- Also, such an approach about space and scenography, is quite important as it contourne, a more classical approach which would more focus on theatrical spaces and the way they work. These theatrical spaces are complex to deal with for young artists coming from the African continent, and more generally from non European areas. As their dimension of power is still very strong, and a form of memory of the past (colonial in a large way), is still cachée dans les coins. Theatrical spaces, especially the frontal one, are not part of an old history for the young dancers we worked with. But they have to deal with it when they tour, when they perform especially overseas. The point so, is to help them approach it with a bit of distance, and become able to perform in such spaces without being under it’s health (poids). How to perform on a frontal stage by focusing on the people in the audience and forgetting the place, how to be alone on a stage and feel you are in the middle of the audience, how to position your body in such a space in order to question it, to negociate it ? Next to the door ? How to be on a stage an feel you are in a library ?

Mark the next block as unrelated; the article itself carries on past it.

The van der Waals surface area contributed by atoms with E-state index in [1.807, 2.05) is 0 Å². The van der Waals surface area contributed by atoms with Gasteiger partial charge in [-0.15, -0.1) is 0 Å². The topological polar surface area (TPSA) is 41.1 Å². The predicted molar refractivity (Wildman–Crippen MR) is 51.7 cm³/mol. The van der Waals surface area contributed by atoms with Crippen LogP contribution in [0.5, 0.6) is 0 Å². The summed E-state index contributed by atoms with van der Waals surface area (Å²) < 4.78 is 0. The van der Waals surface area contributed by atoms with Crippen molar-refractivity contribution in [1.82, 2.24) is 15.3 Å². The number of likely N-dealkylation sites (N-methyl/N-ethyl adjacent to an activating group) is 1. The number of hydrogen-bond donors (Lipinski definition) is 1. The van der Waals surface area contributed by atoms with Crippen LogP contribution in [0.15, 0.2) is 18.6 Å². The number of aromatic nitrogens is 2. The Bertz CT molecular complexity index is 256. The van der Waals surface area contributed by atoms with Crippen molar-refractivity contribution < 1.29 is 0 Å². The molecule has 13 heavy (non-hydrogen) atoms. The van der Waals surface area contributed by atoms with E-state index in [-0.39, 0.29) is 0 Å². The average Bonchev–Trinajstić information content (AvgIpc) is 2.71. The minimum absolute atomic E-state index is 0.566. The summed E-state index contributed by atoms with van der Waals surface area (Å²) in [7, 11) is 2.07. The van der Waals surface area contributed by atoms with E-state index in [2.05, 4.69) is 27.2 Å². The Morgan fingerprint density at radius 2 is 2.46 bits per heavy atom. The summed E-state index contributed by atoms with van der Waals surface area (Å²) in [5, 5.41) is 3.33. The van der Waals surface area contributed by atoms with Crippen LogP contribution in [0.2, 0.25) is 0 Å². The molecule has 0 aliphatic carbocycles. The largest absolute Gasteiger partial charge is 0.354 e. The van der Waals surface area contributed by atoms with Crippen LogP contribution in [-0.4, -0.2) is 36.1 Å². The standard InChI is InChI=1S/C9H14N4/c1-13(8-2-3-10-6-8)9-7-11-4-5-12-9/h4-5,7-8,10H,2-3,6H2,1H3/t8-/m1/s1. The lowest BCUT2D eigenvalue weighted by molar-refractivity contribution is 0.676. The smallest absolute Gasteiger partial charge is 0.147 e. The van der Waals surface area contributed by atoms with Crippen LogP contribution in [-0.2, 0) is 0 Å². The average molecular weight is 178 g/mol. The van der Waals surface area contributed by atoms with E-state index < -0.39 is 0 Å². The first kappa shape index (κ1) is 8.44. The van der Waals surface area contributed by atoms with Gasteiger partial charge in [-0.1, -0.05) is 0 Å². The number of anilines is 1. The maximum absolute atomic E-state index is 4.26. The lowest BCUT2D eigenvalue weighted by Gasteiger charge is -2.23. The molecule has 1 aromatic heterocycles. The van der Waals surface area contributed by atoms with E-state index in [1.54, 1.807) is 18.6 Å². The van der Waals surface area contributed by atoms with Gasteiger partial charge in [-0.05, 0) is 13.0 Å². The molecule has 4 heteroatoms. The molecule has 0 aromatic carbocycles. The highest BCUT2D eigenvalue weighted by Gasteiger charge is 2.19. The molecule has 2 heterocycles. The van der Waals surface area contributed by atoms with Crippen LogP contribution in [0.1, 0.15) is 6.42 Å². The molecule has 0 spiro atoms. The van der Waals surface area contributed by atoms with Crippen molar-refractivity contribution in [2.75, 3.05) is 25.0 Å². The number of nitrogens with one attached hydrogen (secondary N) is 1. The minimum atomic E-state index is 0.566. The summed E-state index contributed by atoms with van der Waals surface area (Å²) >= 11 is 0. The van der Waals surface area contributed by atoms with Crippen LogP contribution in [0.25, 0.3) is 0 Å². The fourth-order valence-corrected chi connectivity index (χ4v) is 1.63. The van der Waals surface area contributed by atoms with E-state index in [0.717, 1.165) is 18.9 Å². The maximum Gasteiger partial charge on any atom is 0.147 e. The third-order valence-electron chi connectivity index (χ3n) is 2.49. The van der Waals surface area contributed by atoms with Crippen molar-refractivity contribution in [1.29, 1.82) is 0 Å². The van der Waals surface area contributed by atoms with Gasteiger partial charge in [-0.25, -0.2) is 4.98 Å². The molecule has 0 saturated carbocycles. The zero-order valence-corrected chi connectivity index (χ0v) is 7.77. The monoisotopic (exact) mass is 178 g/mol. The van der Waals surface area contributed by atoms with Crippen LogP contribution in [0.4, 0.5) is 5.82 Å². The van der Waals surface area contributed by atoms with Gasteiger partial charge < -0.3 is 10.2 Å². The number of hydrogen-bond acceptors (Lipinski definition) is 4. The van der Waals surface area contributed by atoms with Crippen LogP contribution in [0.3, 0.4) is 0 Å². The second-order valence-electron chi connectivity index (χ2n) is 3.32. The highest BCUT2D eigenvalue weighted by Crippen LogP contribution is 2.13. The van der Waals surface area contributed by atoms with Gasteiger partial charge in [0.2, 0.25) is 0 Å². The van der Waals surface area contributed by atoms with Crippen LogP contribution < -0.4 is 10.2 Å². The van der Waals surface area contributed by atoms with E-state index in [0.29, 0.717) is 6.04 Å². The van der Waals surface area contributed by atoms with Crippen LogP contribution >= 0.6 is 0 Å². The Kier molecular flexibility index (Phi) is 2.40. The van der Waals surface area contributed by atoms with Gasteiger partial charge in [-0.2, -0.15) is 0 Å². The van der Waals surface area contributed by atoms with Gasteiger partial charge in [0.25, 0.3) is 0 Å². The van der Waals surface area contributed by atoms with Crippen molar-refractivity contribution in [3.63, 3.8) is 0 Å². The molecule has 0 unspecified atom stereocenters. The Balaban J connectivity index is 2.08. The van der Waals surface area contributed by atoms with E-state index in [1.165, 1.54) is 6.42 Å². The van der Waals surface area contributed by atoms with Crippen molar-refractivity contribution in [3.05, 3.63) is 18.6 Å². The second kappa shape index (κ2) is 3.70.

- The question of emancipation, as staged by Jacques Rancière, is also crucial, as it deconstructs the clichés of “non educated” audiences. On the African continent, so called “non educated” audiences are the majority. And addressing creation, performances to theses audiences, which are basically THE audiences, is the real challenge, for the dancers we are working with in this process. This is a large space of freedom, of experimentation, if you understand the fact such a way of thinking, like “being educated” in order to understand a certain level of complexity or abstraction in art, is not the point, at all. Othewhise, artists are mostly stucked into a relation to very conventional and limited audiences, and most of them (authorities for instance, especially as described by the dancers during the talks), are clearly not interesting as a dance challenge. And even though it is crucial to travel and perform overseas, it cannot be the only space in terms of audiences.
Jean Christophe Lanquetin, Scénographe
Nairobi-Johannesburg-Paris, 01-09 Oct 2012.